Guest post by Patricia Gibney
A large, competitive agency search can be time-consuming and crazy-making for everyone. It helps when a search consultant is involved, but that happens less frequently in these days of tight budgets. Often the client is on its own — and frequently in unfamiliar territory. The result: agency teams don’t have the information they need, clients are overwhelmed, and the pitch is hit-or-miss.
Here are a few tips to tilt the balance in your favor.
Pose thoughtful questions. Always ask for a call with the prospect, and use it as a first step in demonstrating your qualifications. If the prospect can’t speak to you due to time constraints or concerns about a level playing field, ask for a blind call, where all interested firms participate, with no one identified. The prospect may appreciate your desire for quality information and see the benefit.
Be transparent. Frequently clients want to know where they will fit within your current roster. They’ll ask about billings, size, conflicts, market reach, etc. Don’t hedge. Be up front. In the end, putting your cards on the table may take you out of the game but will demonstrate your ethics – and may buy you another opportunity down the road.
Follow directions. In my years as a search consultant, I was astonished by how many firms colored outside the lines. One well-known advertising personality, famous for his on-camera appearances, made a point to flout every rule we set forth. Needless to say, he didn’t win the business.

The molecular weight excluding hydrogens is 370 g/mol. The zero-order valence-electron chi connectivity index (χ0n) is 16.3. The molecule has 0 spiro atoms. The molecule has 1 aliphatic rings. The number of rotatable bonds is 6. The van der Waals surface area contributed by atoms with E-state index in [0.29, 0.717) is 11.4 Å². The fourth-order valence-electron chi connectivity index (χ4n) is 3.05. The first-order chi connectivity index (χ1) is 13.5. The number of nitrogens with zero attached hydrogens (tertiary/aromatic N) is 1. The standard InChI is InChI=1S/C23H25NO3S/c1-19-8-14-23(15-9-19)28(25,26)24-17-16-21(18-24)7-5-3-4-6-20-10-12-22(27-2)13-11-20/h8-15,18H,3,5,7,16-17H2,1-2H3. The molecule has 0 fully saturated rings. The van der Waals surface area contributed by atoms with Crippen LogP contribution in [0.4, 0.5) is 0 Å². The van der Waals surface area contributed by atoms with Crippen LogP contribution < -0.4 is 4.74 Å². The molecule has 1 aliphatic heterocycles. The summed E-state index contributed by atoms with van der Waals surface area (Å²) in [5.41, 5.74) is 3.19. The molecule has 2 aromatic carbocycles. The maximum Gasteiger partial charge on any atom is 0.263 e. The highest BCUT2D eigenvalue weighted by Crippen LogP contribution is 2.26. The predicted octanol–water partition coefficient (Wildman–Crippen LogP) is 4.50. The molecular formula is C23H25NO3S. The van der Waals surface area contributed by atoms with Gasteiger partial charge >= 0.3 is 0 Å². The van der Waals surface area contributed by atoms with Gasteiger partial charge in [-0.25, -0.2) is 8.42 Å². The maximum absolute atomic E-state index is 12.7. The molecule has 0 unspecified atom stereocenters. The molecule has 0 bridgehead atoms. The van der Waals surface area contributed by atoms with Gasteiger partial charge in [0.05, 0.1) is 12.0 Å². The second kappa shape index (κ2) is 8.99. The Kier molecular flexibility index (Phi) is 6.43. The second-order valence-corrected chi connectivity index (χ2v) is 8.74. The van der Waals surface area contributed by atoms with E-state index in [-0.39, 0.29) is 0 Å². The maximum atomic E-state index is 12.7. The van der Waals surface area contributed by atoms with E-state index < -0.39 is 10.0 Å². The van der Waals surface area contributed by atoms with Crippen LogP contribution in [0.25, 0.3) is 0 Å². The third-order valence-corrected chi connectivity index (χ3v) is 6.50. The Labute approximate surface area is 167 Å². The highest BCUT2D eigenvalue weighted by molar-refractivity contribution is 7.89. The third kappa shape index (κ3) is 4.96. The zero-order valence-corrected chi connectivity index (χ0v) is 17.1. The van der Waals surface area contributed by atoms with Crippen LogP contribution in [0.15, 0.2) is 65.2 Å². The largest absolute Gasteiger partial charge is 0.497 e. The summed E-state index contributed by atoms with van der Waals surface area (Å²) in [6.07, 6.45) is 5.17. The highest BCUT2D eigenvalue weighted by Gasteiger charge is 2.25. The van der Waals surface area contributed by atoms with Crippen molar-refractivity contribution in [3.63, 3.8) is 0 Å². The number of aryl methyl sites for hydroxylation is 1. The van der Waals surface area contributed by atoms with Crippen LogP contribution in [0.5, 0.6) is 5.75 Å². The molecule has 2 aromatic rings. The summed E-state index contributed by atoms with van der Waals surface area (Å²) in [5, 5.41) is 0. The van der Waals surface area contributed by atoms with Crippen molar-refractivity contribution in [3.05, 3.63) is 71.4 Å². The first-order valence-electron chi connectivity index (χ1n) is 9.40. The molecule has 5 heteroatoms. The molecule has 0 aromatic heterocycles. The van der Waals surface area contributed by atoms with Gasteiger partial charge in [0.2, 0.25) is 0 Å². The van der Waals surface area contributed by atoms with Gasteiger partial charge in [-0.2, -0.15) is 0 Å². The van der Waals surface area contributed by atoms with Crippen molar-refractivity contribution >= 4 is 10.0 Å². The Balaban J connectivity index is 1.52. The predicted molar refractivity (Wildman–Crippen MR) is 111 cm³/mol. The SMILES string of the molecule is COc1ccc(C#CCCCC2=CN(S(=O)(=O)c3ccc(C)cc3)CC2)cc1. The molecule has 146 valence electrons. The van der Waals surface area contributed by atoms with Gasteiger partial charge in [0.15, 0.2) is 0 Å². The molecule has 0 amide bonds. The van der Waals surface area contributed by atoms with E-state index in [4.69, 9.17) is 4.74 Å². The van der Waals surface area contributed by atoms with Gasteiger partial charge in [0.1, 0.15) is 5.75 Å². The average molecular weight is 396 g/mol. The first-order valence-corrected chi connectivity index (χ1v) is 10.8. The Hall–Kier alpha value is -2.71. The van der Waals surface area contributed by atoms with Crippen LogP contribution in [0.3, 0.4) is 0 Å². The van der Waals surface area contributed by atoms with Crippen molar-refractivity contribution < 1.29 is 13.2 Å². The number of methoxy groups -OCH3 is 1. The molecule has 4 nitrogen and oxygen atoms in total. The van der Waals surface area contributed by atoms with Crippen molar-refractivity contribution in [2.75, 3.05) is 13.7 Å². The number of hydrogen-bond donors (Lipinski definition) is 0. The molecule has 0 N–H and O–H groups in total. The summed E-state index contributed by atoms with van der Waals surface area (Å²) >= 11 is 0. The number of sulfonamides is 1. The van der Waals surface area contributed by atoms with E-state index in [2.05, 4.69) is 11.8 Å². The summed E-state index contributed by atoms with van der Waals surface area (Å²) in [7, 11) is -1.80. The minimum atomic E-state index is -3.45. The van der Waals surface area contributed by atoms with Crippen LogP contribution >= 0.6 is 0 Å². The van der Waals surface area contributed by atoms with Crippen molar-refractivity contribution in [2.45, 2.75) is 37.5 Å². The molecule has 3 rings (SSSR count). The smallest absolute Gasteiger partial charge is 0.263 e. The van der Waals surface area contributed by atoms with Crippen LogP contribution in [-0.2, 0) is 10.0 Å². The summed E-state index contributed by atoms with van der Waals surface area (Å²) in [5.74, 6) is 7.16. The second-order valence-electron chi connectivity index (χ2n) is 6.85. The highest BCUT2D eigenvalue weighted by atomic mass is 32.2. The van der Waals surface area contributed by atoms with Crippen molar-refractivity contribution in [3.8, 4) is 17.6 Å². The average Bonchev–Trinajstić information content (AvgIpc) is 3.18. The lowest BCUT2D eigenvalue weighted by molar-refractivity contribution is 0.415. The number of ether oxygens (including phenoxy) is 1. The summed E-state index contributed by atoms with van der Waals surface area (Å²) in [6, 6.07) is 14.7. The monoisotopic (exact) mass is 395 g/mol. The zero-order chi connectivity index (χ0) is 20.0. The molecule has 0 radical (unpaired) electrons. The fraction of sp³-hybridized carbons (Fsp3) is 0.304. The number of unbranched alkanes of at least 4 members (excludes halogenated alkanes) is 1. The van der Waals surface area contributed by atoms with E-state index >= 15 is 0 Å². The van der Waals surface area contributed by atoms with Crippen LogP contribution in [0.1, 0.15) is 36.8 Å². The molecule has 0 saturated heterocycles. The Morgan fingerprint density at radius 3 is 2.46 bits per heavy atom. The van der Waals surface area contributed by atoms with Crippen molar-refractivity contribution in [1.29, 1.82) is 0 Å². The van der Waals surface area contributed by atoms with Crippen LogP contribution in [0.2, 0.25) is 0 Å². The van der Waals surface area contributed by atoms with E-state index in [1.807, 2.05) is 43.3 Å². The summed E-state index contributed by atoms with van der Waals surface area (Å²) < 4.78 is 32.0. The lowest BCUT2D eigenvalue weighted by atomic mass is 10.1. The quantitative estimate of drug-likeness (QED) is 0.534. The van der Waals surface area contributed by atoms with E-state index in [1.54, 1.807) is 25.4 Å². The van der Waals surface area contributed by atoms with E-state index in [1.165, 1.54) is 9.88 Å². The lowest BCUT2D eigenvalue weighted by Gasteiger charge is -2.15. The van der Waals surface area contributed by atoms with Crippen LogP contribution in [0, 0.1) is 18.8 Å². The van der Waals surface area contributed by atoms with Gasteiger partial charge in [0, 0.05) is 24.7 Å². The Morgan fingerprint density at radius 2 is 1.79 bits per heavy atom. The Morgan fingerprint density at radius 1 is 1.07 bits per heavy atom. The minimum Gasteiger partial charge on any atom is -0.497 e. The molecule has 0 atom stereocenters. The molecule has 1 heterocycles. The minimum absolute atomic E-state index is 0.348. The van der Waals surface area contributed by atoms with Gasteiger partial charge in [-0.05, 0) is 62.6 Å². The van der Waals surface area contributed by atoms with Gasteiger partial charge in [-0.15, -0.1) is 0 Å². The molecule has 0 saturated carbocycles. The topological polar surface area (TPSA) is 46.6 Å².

Yes, you need to stand out, but you’re better off doing that in other ways. When a potential client requests information in a specific format, asks you to limit the team size, or is strict about internal access, be respectful and follow the rules. If you can’t honor simple requests, what kind of partner will you be when there’s a critical issue at hand? If you really have an issue with the request, call and discuss it. Most people are very understanding when there’s a good reason.
Why you? Many agencies focus so much on the creative presentation that they forget to hone their own elevator pitch. What are the two or three things that will really show why you’re the best choice? Set yourself apart here.
Don’t get hung up on chemistry. Easy to say. Not so easy to do. When creative is on target, you show an understanding of the business, and your qualifications are apparent, then chemistry takes care of itself. Focus on demonstrating why you can do the job better than anyone else. If you do, who wouldn’t want to hire you to do it?
Patricia Gibney is a communications professional and a former advertising and PR search consultant.